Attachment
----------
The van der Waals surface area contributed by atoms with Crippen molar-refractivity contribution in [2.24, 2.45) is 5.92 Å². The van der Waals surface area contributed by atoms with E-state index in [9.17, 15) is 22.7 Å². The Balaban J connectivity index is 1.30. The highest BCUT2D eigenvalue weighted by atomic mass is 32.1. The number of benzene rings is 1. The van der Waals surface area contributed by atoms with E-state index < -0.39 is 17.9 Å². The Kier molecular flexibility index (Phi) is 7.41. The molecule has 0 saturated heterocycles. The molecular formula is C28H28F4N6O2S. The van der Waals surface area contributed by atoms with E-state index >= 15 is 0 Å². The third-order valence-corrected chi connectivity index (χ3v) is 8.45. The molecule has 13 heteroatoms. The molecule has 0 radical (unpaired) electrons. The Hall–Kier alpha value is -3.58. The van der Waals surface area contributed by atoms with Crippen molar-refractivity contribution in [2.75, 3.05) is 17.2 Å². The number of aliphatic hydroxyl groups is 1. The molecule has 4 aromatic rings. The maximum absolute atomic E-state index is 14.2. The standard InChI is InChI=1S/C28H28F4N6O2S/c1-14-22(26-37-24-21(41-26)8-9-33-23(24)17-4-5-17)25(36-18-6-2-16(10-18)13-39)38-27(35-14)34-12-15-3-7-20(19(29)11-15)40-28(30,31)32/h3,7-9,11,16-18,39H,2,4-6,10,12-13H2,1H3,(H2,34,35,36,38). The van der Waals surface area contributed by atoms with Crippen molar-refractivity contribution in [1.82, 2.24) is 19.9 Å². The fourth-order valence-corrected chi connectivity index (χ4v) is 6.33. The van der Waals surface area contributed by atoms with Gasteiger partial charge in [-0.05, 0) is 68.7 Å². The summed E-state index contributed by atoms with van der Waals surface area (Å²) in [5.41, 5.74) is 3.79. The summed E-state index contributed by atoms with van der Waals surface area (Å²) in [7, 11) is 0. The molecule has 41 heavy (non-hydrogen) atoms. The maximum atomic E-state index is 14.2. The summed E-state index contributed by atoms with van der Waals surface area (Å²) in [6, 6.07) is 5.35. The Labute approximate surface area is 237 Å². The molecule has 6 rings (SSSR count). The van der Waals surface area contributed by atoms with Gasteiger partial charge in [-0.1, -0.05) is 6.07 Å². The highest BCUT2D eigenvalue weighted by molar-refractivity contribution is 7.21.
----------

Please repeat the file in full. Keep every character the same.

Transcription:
The van der Waals surface area contributed by atoms with Crippen molar-refractivity contribution in [2.24, 2.45) is 5.92 Å². The van der Waals surface area contributed by atoms with E-state index in [9.17, 15) is 22.7 Å². The Balaban J connectivity index is 1.30. The highest BCUT2D eigenvalue weighted by atomic mass is 32.1. The number of benzene rings is 1. The van der Waals surface area contributed by atoms with E-state index < -0.39 is 17.9 Å². The Kier molecular flexibility index (Phi) is 7.41. The molecule has 0 saturated heterocycles. The molecular formula is C28H28F4N6O2S. The van der Waals surface area contributed by atoms with E-state index >= 15 is 0 Å². The third-order valence-corrected chi connectivity index (χ3v) is 8.45. The molecule has 13 heteroatoms. The molecule has 0 radical (unpaired) electrons. The Hall–Kier alpha value is -3.58. The van der Waals surface area contributed by atoms with Crippen molar-refractivity contribution in [2.75, 3.05) is 17.2 Å². The number of aliphatic hydroxyl groups is 1. The molecule has 4 aromatic rings. The maximum absolute atomic E-state index is 14.2. The standard InChI is InChI=1S/C28H28F4N6O2S/c1-14-22(26-37-24-21(41-26)8-9-33-23(24)17-4-5-17)25(36-18-6-2-16(10-18)13-39)38-27(35-14)34-12-15-3-7-20(19(29)11-15)40-28(30,31)32/h3,7-9,11,16-18,39H,2,4-6,10,12-13H2,1H3,(H2,34,35,36,38). The van der Waals surface area contributed by atoms with Crippen molar-refractivity contribution in [1.82, 2.24) is 19.9 Å². The fourth-order valence-corrected chi connectivity index (χ4v) is 6.33. The van der Waals surface area contributed by atoms with Gasteiger partial charge in [-0.05, 0) is 68.7 Å². The summed E-state index contributed by atoms with van der Waals surface area (Å²) in [5.41, 5.74) is 3.79. The summed E-state index contributed by atoms with van der Waals surface area (Å²) in [7, 11) is 0. The molecule has 41 heavy (non-hydrogen) atoms. The maximum atomic E-state index is 14.2. The summed E-state index contributed by atoms with van der Waals surface area (Å²) in [6, 6.07) is 5.35. The Labute approximate surface area is 237 Å². The molecule has 6 rings (SSSR count). The van der Waals surface area contributed by atoms with Gasteiger partial charge in [-0.1, -0.05) is 6.07 Å². The highest BCUT2D eigenvalue weighted by molar-refractivity contribution is 7.21.